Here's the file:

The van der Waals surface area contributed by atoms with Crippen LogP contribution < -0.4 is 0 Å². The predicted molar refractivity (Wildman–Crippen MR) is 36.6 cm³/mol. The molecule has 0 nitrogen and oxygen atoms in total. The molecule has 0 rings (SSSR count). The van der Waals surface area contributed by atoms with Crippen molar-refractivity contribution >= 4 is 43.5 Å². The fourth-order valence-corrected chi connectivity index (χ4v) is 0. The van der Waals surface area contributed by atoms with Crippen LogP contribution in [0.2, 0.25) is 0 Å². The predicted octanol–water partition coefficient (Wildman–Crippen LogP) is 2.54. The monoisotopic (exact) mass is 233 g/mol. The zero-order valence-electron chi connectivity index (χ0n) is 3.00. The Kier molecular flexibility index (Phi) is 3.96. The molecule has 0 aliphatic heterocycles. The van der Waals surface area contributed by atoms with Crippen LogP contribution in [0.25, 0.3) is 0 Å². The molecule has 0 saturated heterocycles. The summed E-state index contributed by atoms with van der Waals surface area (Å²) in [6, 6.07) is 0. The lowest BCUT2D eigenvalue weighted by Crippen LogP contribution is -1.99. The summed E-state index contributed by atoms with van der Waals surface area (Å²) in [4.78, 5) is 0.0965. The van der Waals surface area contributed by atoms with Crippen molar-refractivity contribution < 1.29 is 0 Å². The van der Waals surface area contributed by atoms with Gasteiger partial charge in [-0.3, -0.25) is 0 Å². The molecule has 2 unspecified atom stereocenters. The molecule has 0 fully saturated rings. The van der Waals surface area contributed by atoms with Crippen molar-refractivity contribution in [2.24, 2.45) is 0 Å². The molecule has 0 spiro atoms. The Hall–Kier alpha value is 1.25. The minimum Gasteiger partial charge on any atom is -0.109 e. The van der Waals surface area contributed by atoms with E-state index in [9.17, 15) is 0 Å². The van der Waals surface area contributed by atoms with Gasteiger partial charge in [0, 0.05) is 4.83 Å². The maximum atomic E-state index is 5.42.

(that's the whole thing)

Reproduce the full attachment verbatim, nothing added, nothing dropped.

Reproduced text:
The van der Waals surface area contributed by atoms with Crippen LogP contribution < -0.4 is 0 Å². The predicted molar refractivity (Wildman–Crippen MR) is 36.6 cm³/mol. The molecule has 0 nitrogen and oxygen atoms in total. The molecule has 0 rings (SSSR count). The van der Waals surface area contributed by atoms with Crippen molar-refractivity contribution >= 4 is 43.5 Å². The fourth-order valence-corrected chi connectivity index (χ4v) is 0. The van der Waals surface area contributed by atoms with Crippen LogP contribution in [0.2, 0.25) is 0 Å². The predicted octanol–water partition coefficient (Wildman–Crippen LogP) is 2.54. The monoisotopic (exact) mass is 233 g/mol. The zero-order valence-electron chi connectivity index (χ0n) is 3.00. The Kier molecular flexibility index (Phi) is 3.96. The molecule has 0 aliphatic heterocycles. The van der Waals surface area contributed by atoms with Crippen LogP contribution in [0.25, 0.3) is 0 Å². The molecule has 0 saturated heterocycles. The summed E-state index contributed by atoms with van der Waals surface area (Å²) in [6, 6.07) is 0. The lowest BCUT2D eigenvalue weighted by Crippen LogP contribution is -1.99. The summed E-state index contributed by atoms with van der Waals surface area (Å²) in [4.78, 5) is 0.0965. The van der Waals surface area contributed by atoms with Crippen molar-refractivity contribution < 1.29 is 0 Å². The van der Waals surface area contributed by atoms with Gasteiger partial charge in [-0.3, -0.25) is 0 Å². The molecule has 2 unspecified atom stereocenters. The molecule has 0 fully saturated rings. The van der Waals surface area contributed by atoms with Crippen molar-refractivity contribution in [2.24, 2.45) is 0 Å². The molecule has 0 spiro atoms. The Hall–Kier alpha value is 1.25. The minimum Gasteiger partial charge on any atom is -0.109 e. The van der Waals surface area contributed by atoms with E-state index in [9.17, 15) is 0 Å². The van der Waals surface area contributed by atoms with Gasteiger partial charge in [0, 0.05) is 4.83 Å². The maximum atomic E-state index is 5.42.